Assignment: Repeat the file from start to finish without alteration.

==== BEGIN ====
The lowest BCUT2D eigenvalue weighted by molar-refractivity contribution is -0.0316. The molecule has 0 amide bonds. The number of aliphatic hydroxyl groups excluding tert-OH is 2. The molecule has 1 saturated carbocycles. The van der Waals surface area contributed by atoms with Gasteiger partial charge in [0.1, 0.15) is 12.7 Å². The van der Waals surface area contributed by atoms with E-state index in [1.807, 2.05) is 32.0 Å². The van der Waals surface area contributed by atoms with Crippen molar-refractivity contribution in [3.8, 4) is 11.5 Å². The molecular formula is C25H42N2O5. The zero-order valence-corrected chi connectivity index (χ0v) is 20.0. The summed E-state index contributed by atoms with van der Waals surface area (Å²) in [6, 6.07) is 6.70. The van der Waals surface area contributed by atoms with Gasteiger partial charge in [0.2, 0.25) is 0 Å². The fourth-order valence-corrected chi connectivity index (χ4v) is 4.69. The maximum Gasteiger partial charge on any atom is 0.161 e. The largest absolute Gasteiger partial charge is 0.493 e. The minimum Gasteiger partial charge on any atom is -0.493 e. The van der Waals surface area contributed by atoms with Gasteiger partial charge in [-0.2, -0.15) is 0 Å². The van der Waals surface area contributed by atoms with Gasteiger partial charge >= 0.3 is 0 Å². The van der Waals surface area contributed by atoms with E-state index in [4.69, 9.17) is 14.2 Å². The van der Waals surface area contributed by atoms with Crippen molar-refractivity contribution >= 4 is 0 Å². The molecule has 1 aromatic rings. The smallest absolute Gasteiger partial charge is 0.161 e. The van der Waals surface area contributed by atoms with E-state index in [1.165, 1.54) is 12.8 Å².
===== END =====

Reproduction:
The lowest BCUT2D eigenvalue weighted by molar-refractivity contribution is -0.0316. The molecule has 0 amide bonds. The number of aliphatic hydroxyl groups excluding tert-OH is 2. The molecule has 1 saturated carbocycles. The van der Waals surface area contributed by atoms with Gasteiger partial charge in [0.1, 0.15) is 12.7 Å². The van der Waals surface area contributed by atoms with E-state index in [1.807, 2.05) is 32.0 Å². The van der Waals surface area contributed by atoms with Crippen molar-refractivity contribution in [3.8, 4) is 11.5 Å². The molecular formula is C25H42N2O5. The zero-order valence-corrected chi connectivity index (χ0v) is 20.0. The summed E-state index contributed by atoms with van der Waals surface area (Å²) in [6, 6.07) is 6.70. The van der Waals surface area contributed by atoms with Gasteiger partial charge in [0.2, 0.25) is 0 Å². The fourth-order valence-corrected chi connectivity index (χ4v) is 4.69. The maximum Gasteiger partial charge on any atom is 0.161 e. The largest absolute Gasteiger partial charge is 0.493 e. The minimum Gasteiger partial charge on any atom is -0.493 e. The van der Waals surface area contributed by atoms with Gasteiger partial charge in [-0.2, -0.15) is 0 Å². The van der Waals surface area contributed by atoms with Gasteiger partial charge >= 0.3 is 0 Å². The van der Waals surface area contributed by atoms with E-state index in [4.69, 9.17) is 14.2 Å². The van der Waals surface area contributed by atoms with Crippen molar-refractivity contribution >= 4 is 0 Å². The molecule has 1 aromatic rings. The smallest absolute Gasteiger partial charge is 0.161 e. The van der Waals surface area contributed by atoms with E-state index in [1.165, 1.54) is 12.8 Å².